I watched Twitter comments about the badge pick-up process throughout the first day of con, and I saw nothing but praise for the short lines and shorter waits. As it turned out I was a bit of a fool for waiting around the night before, but man, I just didn’t know what the next day would bring or when I’d be able to get to the hotel. Kudos to the organizers and volunteers for making this process run so smoothly.
We reached the reasonable limits of the Double Tree’s meeting space in 2012. In 2013 some events were moved to the then-Sofitel, the management of which wasn’t entirely convinced that CONvergence was a good fit for their space. The ancillary hotel changed hands this year, and while the new management apparently looks forward to accommodating our additional space needs, they’re currently in the process of remodeling all their meeting space. As a result, event space was even dearer than usual this year, and we felt it in what was missing.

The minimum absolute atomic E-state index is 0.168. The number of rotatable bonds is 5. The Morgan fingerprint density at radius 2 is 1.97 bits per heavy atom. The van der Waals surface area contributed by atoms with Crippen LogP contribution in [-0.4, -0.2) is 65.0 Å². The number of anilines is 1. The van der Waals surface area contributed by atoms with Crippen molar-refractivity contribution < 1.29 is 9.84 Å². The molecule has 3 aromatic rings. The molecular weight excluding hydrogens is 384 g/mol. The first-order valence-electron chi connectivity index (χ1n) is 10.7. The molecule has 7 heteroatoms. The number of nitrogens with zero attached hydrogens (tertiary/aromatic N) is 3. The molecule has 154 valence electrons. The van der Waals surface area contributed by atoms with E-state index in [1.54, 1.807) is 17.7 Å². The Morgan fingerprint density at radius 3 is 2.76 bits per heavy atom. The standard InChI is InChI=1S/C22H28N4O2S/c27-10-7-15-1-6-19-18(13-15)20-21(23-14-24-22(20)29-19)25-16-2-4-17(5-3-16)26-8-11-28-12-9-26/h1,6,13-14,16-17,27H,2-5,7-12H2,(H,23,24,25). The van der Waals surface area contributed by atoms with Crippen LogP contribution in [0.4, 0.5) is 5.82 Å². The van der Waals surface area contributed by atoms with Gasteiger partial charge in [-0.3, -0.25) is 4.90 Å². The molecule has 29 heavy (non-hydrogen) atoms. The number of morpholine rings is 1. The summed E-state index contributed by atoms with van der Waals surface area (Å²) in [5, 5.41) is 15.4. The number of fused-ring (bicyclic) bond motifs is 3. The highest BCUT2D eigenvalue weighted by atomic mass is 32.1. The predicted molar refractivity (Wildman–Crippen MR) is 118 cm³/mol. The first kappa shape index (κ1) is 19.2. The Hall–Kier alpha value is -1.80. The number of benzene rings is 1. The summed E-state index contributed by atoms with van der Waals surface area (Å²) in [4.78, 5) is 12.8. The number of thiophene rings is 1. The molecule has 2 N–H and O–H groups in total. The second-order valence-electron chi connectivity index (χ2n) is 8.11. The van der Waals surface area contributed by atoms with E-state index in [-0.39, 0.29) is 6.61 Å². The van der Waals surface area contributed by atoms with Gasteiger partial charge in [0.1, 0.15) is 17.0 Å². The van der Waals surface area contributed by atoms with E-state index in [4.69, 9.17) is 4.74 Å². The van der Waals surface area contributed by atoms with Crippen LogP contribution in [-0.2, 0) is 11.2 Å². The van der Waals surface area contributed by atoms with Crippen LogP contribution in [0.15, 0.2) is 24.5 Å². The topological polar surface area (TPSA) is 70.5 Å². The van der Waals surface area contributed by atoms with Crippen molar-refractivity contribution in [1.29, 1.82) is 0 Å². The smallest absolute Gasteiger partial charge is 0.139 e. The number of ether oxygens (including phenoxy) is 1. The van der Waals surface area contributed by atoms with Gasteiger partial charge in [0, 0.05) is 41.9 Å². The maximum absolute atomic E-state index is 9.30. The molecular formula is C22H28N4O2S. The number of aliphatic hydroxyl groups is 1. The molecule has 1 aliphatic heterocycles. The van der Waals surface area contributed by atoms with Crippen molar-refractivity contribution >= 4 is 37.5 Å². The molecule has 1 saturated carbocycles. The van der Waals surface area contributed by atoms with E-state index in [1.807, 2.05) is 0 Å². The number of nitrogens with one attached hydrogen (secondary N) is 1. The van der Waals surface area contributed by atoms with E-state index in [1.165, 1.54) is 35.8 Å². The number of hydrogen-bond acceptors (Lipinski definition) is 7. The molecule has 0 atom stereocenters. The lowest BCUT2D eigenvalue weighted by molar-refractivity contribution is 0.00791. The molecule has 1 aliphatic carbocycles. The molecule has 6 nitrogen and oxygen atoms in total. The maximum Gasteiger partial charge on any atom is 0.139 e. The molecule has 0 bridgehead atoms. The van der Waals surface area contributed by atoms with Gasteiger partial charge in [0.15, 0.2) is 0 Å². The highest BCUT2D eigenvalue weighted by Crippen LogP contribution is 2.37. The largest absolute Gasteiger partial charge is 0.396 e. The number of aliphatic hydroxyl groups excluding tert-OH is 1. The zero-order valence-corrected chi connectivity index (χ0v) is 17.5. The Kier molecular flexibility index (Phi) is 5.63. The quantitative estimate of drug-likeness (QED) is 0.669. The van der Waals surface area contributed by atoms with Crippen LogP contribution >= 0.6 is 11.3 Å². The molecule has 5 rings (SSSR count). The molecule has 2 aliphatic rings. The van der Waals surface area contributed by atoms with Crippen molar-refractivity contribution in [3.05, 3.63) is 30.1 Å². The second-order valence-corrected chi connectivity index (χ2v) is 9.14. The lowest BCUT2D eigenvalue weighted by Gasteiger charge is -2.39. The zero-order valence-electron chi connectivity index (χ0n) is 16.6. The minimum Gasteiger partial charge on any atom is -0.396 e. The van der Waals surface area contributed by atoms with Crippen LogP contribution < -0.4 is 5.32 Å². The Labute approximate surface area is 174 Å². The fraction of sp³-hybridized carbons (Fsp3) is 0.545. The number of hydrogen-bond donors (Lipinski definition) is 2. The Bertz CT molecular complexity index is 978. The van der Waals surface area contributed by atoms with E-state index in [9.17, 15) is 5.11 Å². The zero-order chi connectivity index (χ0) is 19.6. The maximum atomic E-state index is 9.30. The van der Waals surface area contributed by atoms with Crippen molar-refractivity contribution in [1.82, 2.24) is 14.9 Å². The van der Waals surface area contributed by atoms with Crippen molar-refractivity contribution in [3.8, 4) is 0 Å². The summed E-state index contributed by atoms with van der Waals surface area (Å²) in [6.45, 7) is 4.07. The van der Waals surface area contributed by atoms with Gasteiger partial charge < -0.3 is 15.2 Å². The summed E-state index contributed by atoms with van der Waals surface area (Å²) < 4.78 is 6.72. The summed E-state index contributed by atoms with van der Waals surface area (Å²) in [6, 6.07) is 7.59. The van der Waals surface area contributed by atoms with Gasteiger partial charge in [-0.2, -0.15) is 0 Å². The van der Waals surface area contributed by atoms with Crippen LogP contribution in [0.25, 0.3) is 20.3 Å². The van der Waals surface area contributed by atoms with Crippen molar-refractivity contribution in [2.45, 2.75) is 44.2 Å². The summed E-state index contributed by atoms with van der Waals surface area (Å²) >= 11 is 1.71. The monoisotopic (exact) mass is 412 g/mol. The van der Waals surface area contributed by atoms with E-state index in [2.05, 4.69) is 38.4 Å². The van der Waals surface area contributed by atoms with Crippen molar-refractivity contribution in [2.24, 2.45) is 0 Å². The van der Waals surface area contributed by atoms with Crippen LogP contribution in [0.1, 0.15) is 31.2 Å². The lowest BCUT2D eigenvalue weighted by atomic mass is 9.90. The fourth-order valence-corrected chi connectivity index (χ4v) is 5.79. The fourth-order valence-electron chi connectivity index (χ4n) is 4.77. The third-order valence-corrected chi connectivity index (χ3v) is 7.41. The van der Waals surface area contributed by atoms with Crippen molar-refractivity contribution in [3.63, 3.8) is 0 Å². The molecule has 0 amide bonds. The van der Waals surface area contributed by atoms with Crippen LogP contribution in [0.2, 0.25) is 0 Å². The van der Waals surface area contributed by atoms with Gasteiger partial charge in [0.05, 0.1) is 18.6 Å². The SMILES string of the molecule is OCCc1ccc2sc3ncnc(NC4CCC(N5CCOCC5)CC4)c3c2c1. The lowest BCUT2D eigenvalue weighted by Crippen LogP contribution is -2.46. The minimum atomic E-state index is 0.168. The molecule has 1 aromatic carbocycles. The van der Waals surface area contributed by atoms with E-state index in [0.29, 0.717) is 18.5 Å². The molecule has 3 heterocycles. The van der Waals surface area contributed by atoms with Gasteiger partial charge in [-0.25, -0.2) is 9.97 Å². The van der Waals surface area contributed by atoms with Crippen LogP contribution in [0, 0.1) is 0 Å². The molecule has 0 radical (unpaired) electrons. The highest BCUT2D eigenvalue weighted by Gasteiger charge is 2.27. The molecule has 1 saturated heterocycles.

The tabletop gaming track took a hit, with only a handful of panels available on the topic. Beth and I have always been very active on those panels, so this one cut to the quick. Instead of each of us being on 4-6 panels, she had only three, and I ended up on none. We completely understand that there was limited space for these panels. Hopefully they’ll be back next year so we can trade tales and tricks with other GMs and players – as well as helping the next generation of tabletop gamers get more out of the hobby.